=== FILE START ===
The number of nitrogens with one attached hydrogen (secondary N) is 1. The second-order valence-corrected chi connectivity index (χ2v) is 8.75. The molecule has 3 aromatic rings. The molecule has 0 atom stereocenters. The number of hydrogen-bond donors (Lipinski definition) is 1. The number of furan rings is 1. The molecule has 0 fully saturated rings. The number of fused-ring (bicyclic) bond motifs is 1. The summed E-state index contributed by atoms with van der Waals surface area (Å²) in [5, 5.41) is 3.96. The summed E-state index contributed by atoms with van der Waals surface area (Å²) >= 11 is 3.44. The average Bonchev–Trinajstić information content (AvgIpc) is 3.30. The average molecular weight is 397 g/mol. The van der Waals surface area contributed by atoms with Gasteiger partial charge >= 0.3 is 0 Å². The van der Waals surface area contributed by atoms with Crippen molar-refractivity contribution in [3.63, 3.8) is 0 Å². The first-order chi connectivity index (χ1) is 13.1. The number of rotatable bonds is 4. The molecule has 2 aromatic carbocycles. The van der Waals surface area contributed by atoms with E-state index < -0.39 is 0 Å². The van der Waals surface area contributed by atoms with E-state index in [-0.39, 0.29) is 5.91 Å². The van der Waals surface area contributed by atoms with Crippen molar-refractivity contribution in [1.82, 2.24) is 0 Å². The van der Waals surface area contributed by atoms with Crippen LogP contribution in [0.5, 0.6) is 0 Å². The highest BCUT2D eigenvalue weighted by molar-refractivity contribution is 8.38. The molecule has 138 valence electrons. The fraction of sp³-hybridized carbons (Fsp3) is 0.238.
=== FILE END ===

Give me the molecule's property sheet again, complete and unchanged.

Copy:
The number of nitrogens with one attached hydrogen (secondary N) is 1. The second-order valence-corrected chi connectivity index (χ2v) is 8.75. The molecule has 3 aromatic rings. The molecule has 0 atom stereocenters. The number of hydrogen-bond donors (Lipinski definition) is 1. The number of furan rings is 1. The molecule has 0 fully saturated rings. The number of fused-ring (bicyclic) bond motifs is 1. The summed E-state index contributed by atoms with van der Waals surface area (Å²) in [5, 5.41) is 3.96. The summed E-state index contributed by atoms with van der Waals surface area (Å²) >= 11 is 3.44. The average Bonchev–Trinajstić information content (AvgIpc) is 3.30. The average molecular weight is 397 g/mol. The van der Waals surface area contributed by atoms with Gasteiger partial charge >= 0.3 is 0 Å². The van der Waals surface area contributed by atoms with Crippen molar-refractivity contribution in [3.63, 3.8) is 0 Å². The first-order chi connectivity index (χ1) is 13.1. The number of rotatable bonds is 4. The molecule has 2 aromatic carbocycles. The van der Waals surface area contributed by atoms with E-state index < -0.39 is 0 Å². The van der Waals surface area contributed by atoms with E-state index in [-0.39, 0.29) is 5.91 Å². The van der Waals surface area contributed by atoms with Crippen molar-refractivity contribution in [1.82, 2.24) is 0 Å². The van der Waals surface area contributed by atoms with Crippen LogP contribution in [0.5, 0.6) is 0 Å². The highest BCUT2D eigenvalue weighted by molar-refractivity contribution is 8.38. The molecule has 138 valence electrons. The fraction of sp³-hybridized carbons (Fsp3) is 0.238.